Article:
As part of our evaluation, we collected interview and survey data from individuals in many roles in HFW, including YPAs, youth participants and caregivers, family peer advocates, and care management agency administrators.
HFW Enhancements from YPAs: Across roles, participants spoke about how YPAs’ common mental health experiences and similar ages were key drivers in building trust and engaging youth participants in the HFW process. As one caregiver stated, “I adore [FPA] and [YPA] – they’re amazing. They ‘get it,’ they ‘get us.’… [They’re] all about helping and they listen to both sides – no judgment. I feel I can open up to them about anything.” YPAs further described how common experiences helped encourage trust in the HFW process. One YPA felt that “being able to say I’ve come through it gets more buy-in than I went to school and I know all about it.” Some suggested that YPA’s similar age helped transcend generation-based cultural barriers. One YPA shared, “I’m like them. I have Instagram, snapchat, et cetera. Older people might not have that knowledge or relationship with youth. I’m like an older sibling, easier to relate.” As an YPA noted, “you can’t educate [sic] that empathy.”
Further, YPAs were able to keep youth’s perspective centered. As one YPA noted, her focus is on “…reminding the family about youth; talking to and empowering the youth… Youth know for the first time that these meetings are about the youth. Other systems don’t do that.” A family peer advocate observed, “[Youth] could share experience with YPAs. Share hope. [Youth]’s face would light up. [Youth] felt heard. [Youth] could share their voice without fear of being disciplined – [YPA] facilitated that.” As such, YPAs were able to coach youth so they could share their opinions, and then reinforce those positions to ensure that the youth’s perspective honored in the HFW process.
These relationships promoted engagement with the HFW process and youth progress. One youth participant related, “I have a good bond with the YPA. That helps. If the YPA didn’t join the program, I don’t know if I’d be doing as well as I am.” Similarly, a care manager offered, “Sometimes the strongest relationship in the unit is between the YPA and the youth and we rely on that to drive the case forward.” Taken together, these findings suggest YPAs facilitate youth participation and movement through the HFW process.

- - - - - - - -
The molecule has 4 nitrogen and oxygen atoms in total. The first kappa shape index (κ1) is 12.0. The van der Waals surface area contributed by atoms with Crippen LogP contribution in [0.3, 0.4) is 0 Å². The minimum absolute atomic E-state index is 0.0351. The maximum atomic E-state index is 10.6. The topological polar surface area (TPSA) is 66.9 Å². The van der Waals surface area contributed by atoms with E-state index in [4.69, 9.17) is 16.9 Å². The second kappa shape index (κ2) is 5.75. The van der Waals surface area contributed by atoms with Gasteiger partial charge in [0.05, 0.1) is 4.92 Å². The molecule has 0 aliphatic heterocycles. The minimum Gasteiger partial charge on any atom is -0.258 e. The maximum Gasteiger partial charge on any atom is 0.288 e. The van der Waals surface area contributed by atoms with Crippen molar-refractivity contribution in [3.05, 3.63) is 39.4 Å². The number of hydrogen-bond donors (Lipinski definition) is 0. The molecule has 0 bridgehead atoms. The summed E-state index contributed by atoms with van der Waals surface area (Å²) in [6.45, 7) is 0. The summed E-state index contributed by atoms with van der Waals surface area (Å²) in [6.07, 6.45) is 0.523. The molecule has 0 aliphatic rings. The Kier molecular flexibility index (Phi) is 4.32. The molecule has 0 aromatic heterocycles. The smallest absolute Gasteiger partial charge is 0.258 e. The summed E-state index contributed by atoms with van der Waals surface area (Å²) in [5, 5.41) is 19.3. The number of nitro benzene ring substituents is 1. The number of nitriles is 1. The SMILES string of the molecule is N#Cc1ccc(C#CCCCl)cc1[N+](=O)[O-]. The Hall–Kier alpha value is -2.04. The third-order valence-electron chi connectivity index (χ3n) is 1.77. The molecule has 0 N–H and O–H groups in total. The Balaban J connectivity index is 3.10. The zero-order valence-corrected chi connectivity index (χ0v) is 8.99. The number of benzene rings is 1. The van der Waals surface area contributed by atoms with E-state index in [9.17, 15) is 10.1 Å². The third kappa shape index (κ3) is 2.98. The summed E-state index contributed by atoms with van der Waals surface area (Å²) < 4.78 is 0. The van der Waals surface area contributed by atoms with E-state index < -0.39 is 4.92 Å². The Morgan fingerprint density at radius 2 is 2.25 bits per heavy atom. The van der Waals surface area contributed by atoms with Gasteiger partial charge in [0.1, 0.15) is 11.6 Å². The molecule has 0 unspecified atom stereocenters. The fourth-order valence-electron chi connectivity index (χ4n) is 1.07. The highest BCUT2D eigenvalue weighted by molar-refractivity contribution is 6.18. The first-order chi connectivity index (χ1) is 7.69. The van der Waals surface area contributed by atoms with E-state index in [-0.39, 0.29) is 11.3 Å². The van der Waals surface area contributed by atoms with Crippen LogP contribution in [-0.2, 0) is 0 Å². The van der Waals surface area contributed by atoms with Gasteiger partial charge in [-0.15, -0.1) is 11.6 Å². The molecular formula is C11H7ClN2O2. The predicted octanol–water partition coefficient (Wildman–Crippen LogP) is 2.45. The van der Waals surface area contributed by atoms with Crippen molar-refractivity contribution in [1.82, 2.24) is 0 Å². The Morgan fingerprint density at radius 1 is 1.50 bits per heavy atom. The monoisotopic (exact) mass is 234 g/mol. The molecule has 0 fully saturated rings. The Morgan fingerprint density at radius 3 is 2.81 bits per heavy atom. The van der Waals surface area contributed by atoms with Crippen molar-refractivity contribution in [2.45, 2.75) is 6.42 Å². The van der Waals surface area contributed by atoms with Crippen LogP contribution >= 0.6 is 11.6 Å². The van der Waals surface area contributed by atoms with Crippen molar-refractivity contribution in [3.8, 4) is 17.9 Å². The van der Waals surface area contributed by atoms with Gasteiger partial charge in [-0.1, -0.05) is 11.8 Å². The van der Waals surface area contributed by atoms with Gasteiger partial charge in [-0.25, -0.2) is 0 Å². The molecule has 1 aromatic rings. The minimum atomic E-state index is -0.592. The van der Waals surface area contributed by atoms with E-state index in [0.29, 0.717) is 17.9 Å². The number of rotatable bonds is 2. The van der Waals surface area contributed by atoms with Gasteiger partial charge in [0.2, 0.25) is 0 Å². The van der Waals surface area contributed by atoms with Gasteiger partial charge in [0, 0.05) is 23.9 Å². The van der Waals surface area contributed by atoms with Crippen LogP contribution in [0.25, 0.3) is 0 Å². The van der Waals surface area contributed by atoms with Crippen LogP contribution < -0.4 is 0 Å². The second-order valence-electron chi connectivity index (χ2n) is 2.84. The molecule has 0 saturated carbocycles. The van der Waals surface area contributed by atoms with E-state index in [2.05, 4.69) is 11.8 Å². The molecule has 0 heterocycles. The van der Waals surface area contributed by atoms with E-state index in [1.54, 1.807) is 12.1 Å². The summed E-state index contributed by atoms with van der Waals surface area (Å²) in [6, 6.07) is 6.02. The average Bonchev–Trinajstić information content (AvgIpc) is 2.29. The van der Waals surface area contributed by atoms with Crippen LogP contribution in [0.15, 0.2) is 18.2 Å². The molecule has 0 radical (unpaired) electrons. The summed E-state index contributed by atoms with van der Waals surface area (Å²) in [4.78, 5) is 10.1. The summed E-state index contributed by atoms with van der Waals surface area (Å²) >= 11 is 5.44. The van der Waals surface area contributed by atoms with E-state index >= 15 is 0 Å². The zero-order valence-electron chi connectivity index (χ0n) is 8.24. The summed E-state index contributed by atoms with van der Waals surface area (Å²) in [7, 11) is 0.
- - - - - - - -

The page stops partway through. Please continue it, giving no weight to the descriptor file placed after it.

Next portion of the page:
Challenges in YPA Involvement: One frequently noted challenge was the perception of built-in role-based hierarchies that kept YPAs from being perceived as equal contributors. Some YPAs felt their work was unappreciated and that other HFW participants tended to discount them, taking care managers and clinicians more seriously. YPAs reported that some HFW participants tended to discount them and their input, taking care managers and clinicians more seriously. Care managers also weighed in on role hierarchies, stating that they felt the need to oversee YPAs to ensure they fulfilled tasks.
Interviewees noted that YPAs may struggle with working with youth with complex mental health challenges due to a lack of specialized training. A family peer advocate remembered that an YPA felt, “working with difficult cases can be very intimidating.” Another YPA shared, “There should be more credentialing in place. More than a high school degree – [it’s] not appropriate to send [YPAs] out to work with these families. Crisis calls, CPS, probation, hospitalizations, you have to know how to do that. That concerns me.” These findings suggest that YPAs need additional training and support specific to working in HFW, such as guidance on their role in responding to such crisis situations or how to support youth when they may be involved with other service systems (e.g., child welfare or juvenile justice).
Youth Peer Advocates have the potential to enhance High Fidelity Wraparound by facilitating family trust in the process, elevating youth perspectives, and fostering youth engagement through their lived experiences and relationships with youth. However, YPAs may need enhanced training to meet complex family needs, and avoid being relegated “to the sidelines” within the care team. As such, future HFW instantiations looking to include YPAs should consider the supports needed to maximize their potential value in the HFW process.
The Center for Human Services Research at the University at Albany evaluates the New York State System of Care initiative. The Center has over 25 years of experience conducting evaluation research. See more at https://www.albany.edu/chsr/.
Darren Cosgrove, LMSW is a Doctoral Candidate at the University at Albany School of Social Welfare. Thomas M. LaPorte, PhD, is a Research Scientist at the Center for Human Services Research at the University at Albany. Margaret Gullick, PhD is a Senior Research Scientist at the Center for Human Services Research at the University at Albany.